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The Characterization of Helen in The Iliad Essay Sample

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The Characterization of Helen in The Iliad Essay Sample

            Often times, classical literature achieves its timeless, famous status through the integration of remarkable characters.  Of course, the methods used to form such characters are usually quite complex, but not always so.  For example, one might look at the character of Helen of Troy, from Homer’s great poem, The Iliad.  Helen’s characterization in this story is actually done in quite simple ways, namely through simple depictions of what she does, what she says, and what others say about her.  Despite that fact, however, Helen is, and will likely continue to be, one of the most well-known literary characters of all time.

            To begin with, one might examine the fact that Helen is characterized by what she does.  Needless to say, the first remarkable action that she really takes, and the action that creates a basis for the entire story, is when she leaves her own country for Paris and launches the war.  She does this, knowing full-well that absolute horror will ensue, and that Menelaus will not rest until he has vengeance.  She does it, in fact, probably despite the suspicion that she will someday be called things such as, “the bane of Troy” (Lib. II, ll. 46).  This goes quite a long way towards characterizing her.  This concept leaves the image of a sort of love-struck, idealistic, dreamy girl who believes her blooming love to be all-important.  In the scheme of things, of course, one with more perspective would perhaps question whether her and Paris’ actions are really only selfish, self-serving behavior which costs many men their lives.  This, however, is a complex sort of characterization that is accomplished merely by the description of one of Helen’s actions.

            In the same way, Helen is further characterized by what she says.  This is true despite the fact that she has relatively little dialogue, and that what dialogue there is seems exceedingly formal and archaic to modern sensibilities.  For instance, in her speech about Hector at the end of Library XXIV she says,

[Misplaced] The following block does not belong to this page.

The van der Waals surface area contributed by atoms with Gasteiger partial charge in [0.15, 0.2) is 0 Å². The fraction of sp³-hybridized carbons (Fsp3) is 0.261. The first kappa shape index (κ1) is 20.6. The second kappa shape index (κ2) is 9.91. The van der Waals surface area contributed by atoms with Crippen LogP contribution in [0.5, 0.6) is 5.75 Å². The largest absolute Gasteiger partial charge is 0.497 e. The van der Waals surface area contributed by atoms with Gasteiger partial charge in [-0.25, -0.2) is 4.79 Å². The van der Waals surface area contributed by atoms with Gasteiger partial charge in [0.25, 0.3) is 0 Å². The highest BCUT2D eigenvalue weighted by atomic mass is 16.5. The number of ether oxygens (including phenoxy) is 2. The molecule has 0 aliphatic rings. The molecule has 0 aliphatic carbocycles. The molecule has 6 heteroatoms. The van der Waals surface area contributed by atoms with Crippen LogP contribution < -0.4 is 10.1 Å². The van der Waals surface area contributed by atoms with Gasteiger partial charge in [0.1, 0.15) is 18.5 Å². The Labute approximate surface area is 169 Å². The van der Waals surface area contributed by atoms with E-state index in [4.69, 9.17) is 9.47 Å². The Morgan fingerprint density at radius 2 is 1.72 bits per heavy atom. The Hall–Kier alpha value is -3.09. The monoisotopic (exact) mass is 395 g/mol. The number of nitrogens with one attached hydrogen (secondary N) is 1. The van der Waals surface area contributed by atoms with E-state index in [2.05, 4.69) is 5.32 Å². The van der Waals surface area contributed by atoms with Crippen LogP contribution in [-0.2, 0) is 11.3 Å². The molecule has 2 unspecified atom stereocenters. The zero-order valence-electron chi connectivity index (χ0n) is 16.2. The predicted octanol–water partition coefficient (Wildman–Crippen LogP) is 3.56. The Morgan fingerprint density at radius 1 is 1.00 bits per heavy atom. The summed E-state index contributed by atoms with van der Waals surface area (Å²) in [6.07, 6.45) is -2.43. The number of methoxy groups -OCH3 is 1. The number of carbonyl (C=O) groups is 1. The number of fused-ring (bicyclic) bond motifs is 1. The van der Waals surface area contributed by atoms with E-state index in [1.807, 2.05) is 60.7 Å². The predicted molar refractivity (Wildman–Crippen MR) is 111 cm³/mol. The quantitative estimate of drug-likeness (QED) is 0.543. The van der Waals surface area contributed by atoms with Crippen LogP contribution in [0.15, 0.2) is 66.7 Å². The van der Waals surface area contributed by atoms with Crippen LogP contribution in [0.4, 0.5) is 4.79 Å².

Whom best I lov’d of all my brother-laws,

For you were so, since Paris married me,

Though when I married him accurs’d I was,

Now twenty years ‘tis since I came to Troy,

And never did an ill word from you hear;

And when your kindred did ill of me say,

You took my part, and made them to forbear.

(Library XXIV, ll. 730-736)

This little speech, which Helen makes at the veritable end of the story, goes a long way towards characterizing her more deeply than she is throughout the whole of the story preceding it.  There is, for instance, a bit of impetuous and childish blaming of others in the way that she says, “Paris married me” as if she had had no part in it or decision to make.  There is also, though, a deep well of seemingly genuine feeling towards Hector.  This contrast, so close together, really heightens the idea of Helen’s emotion and of her humanity and distress, and it is also a great example of the way in which Helen’s characterization is furthered in The Iliad by the statements that she makes, and the way that she says those things.

            Similarly, Helen is also characterized by what others say about her.  In illustration of this point, one might look at what Nestor says to King Agamemnon at one point regarding Helen.  In a rather long speech, Nestor relates the fact that he believes that the Trojans would probably part with a great deal of wealth and “Twenty Trojan women [. . .] Helen except” (Library IX, ll. 85-135).  This of course helps to relate just how much stake everyone on both sides is putting in Helen, in and of the fact that both sides ostensibly seem to believe her to be so valuable.  Contrastingly, however, there is the way in which Achilles refers to Helen after Patroclus’ death, when in an inconsolable moment he refers to her as, “this accursed Helen” (Library XIX, ll. 304).  This of course helps to point out the conflicting feeling that Helen is also the cause of all of the suffering and death.  Combined together, these two different statements, and ones like them, help to paint a picture of Helen’s character as being both of immense value and also almost unbearable cost.

            In conclusion, Homer’s The Iliad characterizes Helen mainly through her own actions and words, and the words which others speak about her.  Of course, there are other manners in which Helen’s character is broadened and made more lifelike, and these ways could be examined in a piece of sufficient length.  It is interesting to note, however, that Helen has almost become a sort of archetypal character, despite the sort of relatively small time she actually receives in The Iliad.  Helen’s character, it would seem, was either characterized so masterfully that it became timeless, or became so perhaps because its characterization simply strikes some sort of common chord down through the generations.  Either way, however, it seems certain that Helen will continue to be an almost infamous character in literary circles, and that such discussion of her will not cease at any time soon.

Works Cited:

The Norton Anthology of World Literature, v. A.  The Iliad, by Homer, 120-223.

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